How flipped educators can create video tutorials a la Khan in no time flat
Ed. note: We’re counting down the top stories of 2015 based on popularity (i.e. website traffic). Venerable columnist and blended learning expert Peter West hit a home run with his intro to the app Snip, which is making video creation easier for students and teachers. It was our No. 1 most popular story this year by a long mile. Check out his related follow-up on creating flipped video in 60 seconds here.
Blended learning and flipped learning just got a whole lot easier.
Anyone can now create learning resources for students in little more time that is required for a normal explanation of a topic.
- Recording solutions to math problems — almost as quick as solving the problem on paper.
- Highlighting important text, and explaining concepts along the way — a breeze.
- Sketching, labelling and explaining diagrams with audio annotation — child’s play.
- Providing personal feedback on a student’s work — super simple.
- Taking a photograph of anything – an art work, an experiment, a building – and then drawing on it while explaining concepts — quick and easy.
The recordings can then be played on virtually any device, and are easily placed in a LMS or OLE (Online Learning Environment).
Thus, almost anything that I would normally write on paper to explain to a student I now do on my computer (a pen-based Windows tablet — in my case a Surface Pro 3). The time overhead is minimal, and students can replay the explanation whenever and wherever is needed, as many times as is needed.
It makes blended and flipped learning much easier, as these types of learning resources are now easy for anyone to make.
A Microsoft Garage project called Snip (not to be confused with the Snipping Tool) has been released. While still in the “preview” stage, it is stable and works well. It is quick and simple, and is effective for a large percentage of learning and teaching situations.
Download and install the app. The app then sits as a thin line at the top of the screen.
Tap or hover a mouse on this line and it opens to reveal a set of three tools. You can use the built in “whiteboard” (middle icon) or take a photo (icon on the right).
The initial recording choices offered by Snip.
The majority of the time I annotate a clip of my computer screen (Note that the area that can be annotated in the Snip app is fixed). Click on the icon on the left to do this, and select an area of your screen. This can be a web page, a document, a worksheet, or anything that can be displayed on your screen. When writing an explanation, such as a Math problem or some text, I use OneNote to create colored, lined “paper.”
The Snip screen with ruled lines for writing.
The Snip screen with annotations on an image.
The area of the screen selected then appears as an image inside a window with some basic tools — pens of various colors, erasers and a record button.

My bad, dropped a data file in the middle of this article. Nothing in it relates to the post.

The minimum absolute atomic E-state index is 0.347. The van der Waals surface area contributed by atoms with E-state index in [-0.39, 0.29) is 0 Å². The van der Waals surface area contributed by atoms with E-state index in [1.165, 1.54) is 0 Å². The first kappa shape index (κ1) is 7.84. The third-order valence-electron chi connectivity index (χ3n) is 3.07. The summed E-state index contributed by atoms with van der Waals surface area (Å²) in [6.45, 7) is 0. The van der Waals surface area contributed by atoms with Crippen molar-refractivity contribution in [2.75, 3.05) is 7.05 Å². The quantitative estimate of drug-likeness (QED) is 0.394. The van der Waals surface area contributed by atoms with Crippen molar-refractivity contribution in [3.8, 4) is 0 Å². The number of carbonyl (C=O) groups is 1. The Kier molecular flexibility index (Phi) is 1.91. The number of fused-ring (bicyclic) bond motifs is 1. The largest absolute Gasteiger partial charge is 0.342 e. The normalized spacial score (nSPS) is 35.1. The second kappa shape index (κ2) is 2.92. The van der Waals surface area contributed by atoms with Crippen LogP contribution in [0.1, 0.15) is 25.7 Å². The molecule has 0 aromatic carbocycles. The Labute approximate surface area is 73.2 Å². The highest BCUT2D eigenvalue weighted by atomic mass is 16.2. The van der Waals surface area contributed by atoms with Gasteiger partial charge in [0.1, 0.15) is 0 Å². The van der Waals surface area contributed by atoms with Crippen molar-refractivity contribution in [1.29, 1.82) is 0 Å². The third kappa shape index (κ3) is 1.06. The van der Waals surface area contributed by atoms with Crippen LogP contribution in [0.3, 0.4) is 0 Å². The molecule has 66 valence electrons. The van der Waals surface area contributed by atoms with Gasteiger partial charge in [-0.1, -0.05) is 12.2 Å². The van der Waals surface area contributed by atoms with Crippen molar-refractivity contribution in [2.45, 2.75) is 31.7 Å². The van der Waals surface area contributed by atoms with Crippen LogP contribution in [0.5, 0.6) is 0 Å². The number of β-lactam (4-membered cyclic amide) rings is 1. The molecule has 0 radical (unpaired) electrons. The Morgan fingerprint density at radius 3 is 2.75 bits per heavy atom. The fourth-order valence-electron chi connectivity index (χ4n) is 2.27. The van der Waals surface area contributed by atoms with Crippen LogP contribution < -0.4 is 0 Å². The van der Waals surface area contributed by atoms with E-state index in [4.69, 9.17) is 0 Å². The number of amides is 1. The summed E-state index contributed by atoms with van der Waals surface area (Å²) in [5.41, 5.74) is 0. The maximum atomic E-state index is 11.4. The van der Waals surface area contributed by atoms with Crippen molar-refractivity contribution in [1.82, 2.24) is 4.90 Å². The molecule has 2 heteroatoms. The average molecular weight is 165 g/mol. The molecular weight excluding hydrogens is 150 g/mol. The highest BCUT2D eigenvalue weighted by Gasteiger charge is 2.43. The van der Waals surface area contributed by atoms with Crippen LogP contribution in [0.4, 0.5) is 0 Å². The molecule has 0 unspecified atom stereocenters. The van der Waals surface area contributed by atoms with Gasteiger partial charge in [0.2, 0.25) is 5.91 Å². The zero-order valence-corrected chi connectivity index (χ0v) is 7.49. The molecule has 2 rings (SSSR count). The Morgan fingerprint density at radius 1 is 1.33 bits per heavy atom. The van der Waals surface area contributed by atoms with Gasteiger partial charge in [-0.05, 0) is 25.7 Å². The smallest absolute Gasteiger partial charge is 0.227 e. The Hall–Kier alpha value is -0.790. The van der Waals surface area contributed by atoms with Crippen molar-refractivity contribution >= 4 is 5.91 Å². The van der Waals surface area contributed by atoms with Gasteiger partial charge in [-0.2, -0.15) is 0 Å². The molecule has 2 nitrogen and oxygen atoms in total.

Simply press the record icon and start writing and explaining. You can pause if you wish, and press the stop icon when you are done.
The simplicity of the tool is one of its major attractions. The functions provided make it easy for even a technology-wary teacher to understand and use effectively, and its capabilities are enough for a large percentage of teaching scenarios. (There are many more complex tools available that provide greater functionality and editing capabilities. This is not meant to compete with these tools.)
Once complete, you can share the recording in a number of ways.
I normally click the “Save” icon (at the top right of the window) and a .mp4 video file is produced. Other options are available, as shown in the screen shot.
The interface when a Snip has been recorded showing the save and sharing options.
I then load the video into the appropriate course in our OLE, where it can be used by all students wherever and whenever they wish.
How much extra time is needed to do this?
- Opening the app – 1 second.
- Selecting an area of the screen or taking a photo – 5 seconds.
- Explaining the concept – This is time I would have spent anyway. This will also vary depending upon the task.
- Pressing the “Stop” icon and saving the video as a .mp4 file – The amount of time varies. On my i5 Surface Pro 3, a 49 second “snip” took 12 seconds to convert and save as a .mp4 file. (If necessary, the resulting .mp4 video file can be converted using free conversion software to a smaller file.)
- Loading the video into a page in my OLE – This depends on the speed of the internet connection. In this case it was 11 seconds.
The total time is less than 60 seconds. However, students now have another resource available online to assist learning, potentially providing hours of replays over coming semesters.
This combination of this Snip app and a digital ink-capable tablet with a fine-grained pressure sensitive digital pen has the potential to make the lives of teachers and students much better.
It also provides another valuable tool for teachers to transition to blended and flipped learning. It is a wonderful example of a simple technology dramatically enhancing learning.